July 15, 2011 | 5:02 p.m.
The end is here — but we’re not done yet. No one has covered the eighth and final “Harry Potter” the way we have here at Hero Complex, but we’re not going to slow down now that the film has reached theaters. The movie is on its way to a massive opening weekend and the reviews are overwhelmingly positive as well. One of the best takes is by our very own Kenneth Turan, the senior film critic for the Los Angeles Times. Here’s an excerpt from his review: The Harry Potter films, like the boy wizard himself, have had their creative ups and downs, so it’s especially satisfying that this final film, ungainly title and all, has been worth the wait. Though no expense has been spared in its production, it succeeds because it brings us back to the combination of magic, […]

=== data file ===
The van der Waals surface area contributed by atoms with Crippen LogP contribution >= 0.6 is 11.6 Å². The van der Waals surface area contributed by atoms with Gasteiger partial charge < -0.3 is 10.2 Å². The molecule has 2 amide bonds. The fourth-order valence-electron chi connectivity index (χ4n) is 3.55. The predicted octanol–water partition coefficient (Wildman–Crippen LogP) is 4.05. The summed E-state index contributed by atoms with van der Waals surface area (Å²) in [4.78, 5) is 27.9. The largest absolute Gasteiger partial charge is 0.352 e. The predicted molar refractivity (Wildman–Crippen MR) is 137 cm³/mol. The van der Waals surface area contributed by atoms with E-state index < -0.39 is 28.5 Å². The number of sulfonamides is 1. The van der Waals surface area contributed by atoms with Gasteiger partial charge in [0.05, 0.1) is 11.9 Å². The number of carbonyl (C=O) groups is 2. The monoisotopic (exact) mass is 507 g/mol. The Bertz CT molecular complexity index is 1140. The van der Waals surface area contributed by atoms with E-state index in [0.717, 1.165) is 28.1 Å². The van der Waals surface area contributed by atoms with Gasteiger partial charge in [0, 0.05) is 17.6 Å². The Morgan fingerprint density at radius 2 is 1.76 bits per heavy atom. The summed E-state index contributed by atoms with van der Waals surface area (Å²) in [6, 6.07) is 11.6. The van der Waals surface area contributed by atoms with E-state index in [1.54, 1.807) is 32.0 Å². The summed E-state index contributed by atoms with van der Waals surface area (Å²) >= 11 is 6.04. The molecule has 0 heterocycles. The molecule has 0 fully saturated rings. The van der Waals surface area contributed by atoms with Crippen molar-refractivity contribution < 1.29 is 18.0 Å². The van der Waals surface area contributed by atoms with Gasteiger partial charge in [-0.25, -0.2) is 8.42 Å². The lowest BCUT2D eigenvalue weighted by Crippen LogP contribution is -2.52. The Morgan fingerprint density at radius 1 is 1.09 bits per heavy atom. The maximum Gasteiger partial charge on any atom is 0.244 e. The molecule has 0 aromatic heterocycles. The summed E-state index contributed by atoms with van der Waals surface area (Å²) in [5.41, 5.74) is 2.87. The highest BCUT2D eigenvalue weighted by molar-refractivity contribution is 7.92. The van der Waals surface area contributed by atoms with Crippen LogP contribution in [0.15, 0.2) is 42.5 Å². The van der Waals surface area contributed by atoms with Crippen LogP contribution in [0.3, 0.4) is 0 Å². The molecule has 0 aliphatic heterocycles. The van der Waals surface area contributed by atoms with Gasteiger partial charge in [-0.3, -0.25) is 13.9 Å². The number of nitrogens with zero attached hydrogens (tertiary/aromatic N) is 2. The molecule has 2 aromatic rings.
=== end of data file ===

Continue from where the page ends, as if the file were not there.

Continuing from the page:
June 17, 2011 | 8:27 a.m.
Overall, Kenneth Turan of the Los Angeles Times goes against the early critical opinion of Warner Bros.’ “Green Lantern,” saying “it works in fits and starts as its disparate parts go in and out of effectiveness, but the professionalism of the production” makes it watchable in a “comic book kind of way.” Far from high praise, it’s not as scathing as the New York Times’ review or that Rotten Tomatoes’ score. Starting with Hal Jordan himself, Turan’s take on Ryan Reynolds seems positive; he says that “Reynolds can handle most of what the script by Greg Berlanti and Michael Green and Marc Guggenheim and Michael Goldenberg throws at him. The problem is, not all of that stuff is worth doing.” Turan goes on to point out that the visual depiction of the planet Oa, “home base of the Lanterns and their […]
May 06, 2011 | 1:43 p.m.